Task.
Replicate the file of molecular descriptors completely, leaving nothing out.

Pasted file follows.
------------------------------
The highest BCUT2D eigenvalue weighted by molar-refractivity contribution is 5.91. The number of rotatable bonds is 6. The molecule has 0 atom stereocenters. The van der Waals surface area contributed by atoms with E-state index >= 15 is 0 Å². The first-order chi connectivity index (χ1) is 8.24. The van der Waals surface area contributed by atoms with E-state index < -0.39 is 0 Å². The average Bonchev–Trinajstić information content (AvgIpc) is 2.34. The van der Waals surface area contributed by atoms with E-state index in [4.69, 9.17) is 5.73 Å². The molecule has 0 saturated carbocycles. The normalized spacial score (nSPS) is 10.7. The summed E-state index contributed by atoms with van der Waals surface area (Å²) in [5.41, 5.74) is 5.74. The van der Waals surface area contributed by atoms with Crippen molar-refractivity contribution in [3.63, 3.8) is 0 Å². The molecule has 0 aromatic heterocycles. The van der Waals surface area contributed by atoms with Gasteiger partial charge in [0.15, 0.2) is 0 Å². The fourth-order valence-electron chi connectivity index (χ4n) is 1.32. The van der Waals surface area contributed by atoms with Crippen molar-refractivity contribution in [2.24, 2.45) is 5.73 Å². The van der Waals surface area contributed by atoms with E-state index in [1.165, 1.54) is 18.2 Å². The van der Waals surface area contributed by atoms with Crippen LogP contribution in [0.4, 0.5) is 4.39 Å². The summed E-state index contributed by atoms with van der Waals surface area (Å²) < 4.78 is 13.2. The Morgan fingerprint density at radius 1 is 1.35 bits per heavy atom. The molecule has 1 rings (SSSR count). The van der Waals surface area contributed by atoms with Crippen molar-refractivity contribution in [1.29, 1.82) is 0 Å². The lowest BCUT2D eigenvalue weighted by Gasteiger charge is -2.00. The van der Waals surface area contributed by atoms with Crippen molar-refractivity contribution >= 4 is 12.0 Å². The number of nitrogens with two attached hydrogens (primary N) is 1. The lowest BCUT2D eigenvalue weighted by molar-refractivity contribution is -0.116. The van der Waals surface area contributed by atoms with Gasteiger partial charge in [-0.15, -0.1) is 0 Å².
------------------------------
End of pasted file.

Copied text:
The highest BCUT2D eigenvalue weighted by molar-refractivity contribution is 5.91. The number of rotatable bonds is 6. The molecule has 0 atom stereocenters. The van der Waals surface area contributed by atoms with E-state index >= 15 is 0 Å². The first-order chi connectivity index (χ1) is 8.24. The van der Waals surface area contributed by atoms with E-state index < -0.39 is 0 Å². The average Bonchev–Trinajstić information content (AvgIpc) is 2.34. The van der Waals surface area contributed by atoms with E-state index in [4.69, 9.17) is 5.73 Å². The molecule has 0 saturated carbocycles. The normalized spacial score (nSPS) is 10.7. The summed E-state index contributed by atoms with van der Waals surface area (Å²) in [5.41, 5.74) is 5.74. The van der Waals surface area contributed by atoms with Crippen molar-refractivity contribution in [3.63, 3.8) is 0 Å². The molecule has 0 aromatic heterocycles. The van der Waals surface area contributed by atoms with Gasteiger partial charge in [0.15, 0.2) is 0 Å². The fourth-order valence-electron chi connectivity index (χ4n) is 1.32. The van der Waals surface area contributed by atoms with Crippen molar-refractivity contribution in [2.24, 2.45) is 5.73 Å². The van der Waals surface area contributed by atoms with E-state index in [1.165, 1.54) is 18.2 Å². The van der Waals surface area contributed by atoms with Crippen LogP contribution in [0.4, 0.5) is 4.39 Å². The summed E-state index contributed by atoms with van der Waals surface area (Å²) < 4.78 is 13.2. The Morgan fingerprint density at radius 1 is 1.35 bits per heavy atom. The molecule has 1 rings (SSSR count). The van der Waals surface area contributed by atoms with Crippen molar-refractivity contribution in [1.29, 1.82) is 0 Å². The lowest BCUT2D eigenvalue weighted by Gasteiger charge is -2.00. The van der Waals surface area contributed by atoms with Crippen molar-refractivity contribution >= 4 is 12.0 Å². The number of nitrogens with two attached hydrogens (primary N) is 1. The lowest BCUT2D eigenvalue weighted by molar-refractivity contribution is -0.116. The van der Waals surface area contributed by atoms with Gasteiger partial charge in [-0.15, -0.1) is 0 Å².